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Experimental infection with T. canis and T. leonina in farm mink (Neovison vison)
- Klockiewicz, Maciej, Jakubowski, Tadeusz, Sobczak-Filipiak, Małgorzata, Bartosik, Justyna, Długosz, Ewa
- Journal of Veterinary Research 2019 v.63 no.2 pp. 197-203
- Nematoda, Neovison vison, Western blotting, animal welfare, antibodies, antigens, definitive hosts, dogs, eggs, enzyme-linked immunosorbent assay, farms, fecal examination, feces, immunoglobulin G, intestines, larvae, mice, mink, necropsy, parasites, paratenic hosts, pathogens, public health, soil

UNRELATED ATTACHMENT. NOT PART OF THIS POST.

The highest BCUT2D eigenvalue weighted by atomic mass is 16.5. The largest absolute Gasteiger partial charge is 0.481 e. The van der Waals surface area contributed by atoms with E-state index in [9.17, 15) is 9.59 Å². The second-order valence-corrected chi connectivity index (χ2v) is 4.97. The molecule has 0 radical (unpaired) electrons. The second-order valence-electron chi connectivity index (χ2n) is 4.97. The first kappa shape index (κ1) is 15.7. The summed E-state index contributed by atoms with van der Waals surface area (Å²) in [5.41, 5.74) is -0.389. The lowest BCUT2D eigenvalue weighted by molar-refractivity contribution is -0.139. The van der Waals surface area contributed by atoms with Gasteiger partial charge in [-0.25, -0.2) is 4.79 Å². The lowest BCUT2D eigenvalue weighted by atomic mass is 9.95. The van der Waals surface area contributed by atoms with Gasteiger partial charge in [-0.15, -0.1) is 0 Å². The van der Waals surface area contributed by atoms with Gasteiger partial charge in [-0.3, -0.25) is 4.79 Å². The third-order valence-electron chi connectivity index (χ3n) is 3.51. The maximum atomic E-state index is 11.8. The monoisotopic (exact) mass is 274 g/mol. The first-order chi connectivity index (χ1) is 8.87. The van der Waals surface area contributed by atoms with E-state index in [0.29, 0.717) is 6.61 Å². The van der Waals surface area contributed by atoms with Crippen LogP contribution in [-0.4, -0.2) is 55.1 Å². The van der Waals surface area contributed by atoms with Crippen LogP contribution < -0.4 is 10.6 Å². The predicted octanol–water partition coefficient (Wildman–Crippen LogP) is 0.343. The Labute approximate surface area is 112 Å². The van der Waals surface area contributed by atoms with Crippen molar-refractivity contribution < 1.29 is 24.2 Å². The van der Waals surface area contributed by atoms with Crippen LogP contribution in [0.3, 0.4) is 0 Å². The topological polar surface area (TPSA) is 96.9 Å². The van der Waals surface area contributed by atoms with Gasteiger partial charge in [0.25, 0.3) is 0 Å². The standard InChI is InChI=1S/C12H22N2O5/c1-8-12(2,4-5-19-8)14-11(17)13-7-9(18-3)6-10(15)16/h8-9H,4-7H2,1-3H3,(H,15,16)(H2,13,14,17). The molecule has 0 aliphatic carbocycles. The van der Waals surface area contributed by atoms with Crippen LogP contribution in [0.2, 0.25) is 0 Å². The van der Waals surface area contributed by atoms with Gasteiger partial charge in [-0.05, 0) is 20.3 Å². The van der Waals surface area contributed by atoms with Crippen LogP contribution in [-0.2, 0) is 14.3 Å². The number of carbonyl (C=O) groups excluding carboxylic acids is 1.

- Introduction: Farm mink (Neovison vison) can be naturally exposed to T. canis and T. leonina pathogens on the farm. If mink were hosts, it would imply some veterinary public health as well as animal welfare issues. For this reason, the aim of the study was to determine whether mink might be definitive or paratenic hosts of these parasites. Material and Methods: Four groups of mink were infected with both parasite species using larvated eggs or feed containing mouse tissue previously infected with the parasites. Following inoculation, the infections were monitored in vivo by faecal examination for 14 weeks p.i., and then western blotting and ELISA were performed. Results: Coprology did not reveal any canine roundworm eggs, neither were nematodes found in mink intestines during post mortem examination. The specific IgG antibodies recognising excretory/secretory (ES) antigens of both parasite species were identified in mink sera. Single T. leonina tissue larvae were found in digested organs. Conclusions: Our results confirm that farm mink may contribute both T. canis and T. leonina infections. It was proved that farm mink were not their definitive hosts, and therefore mink faeces need not be considered a source of canine roundworm eggs in any soil it fertilises. Nonetheless, as farm mink may be a paratenic host for both parasite species, this may have some impact on the health and welfare of infected animals.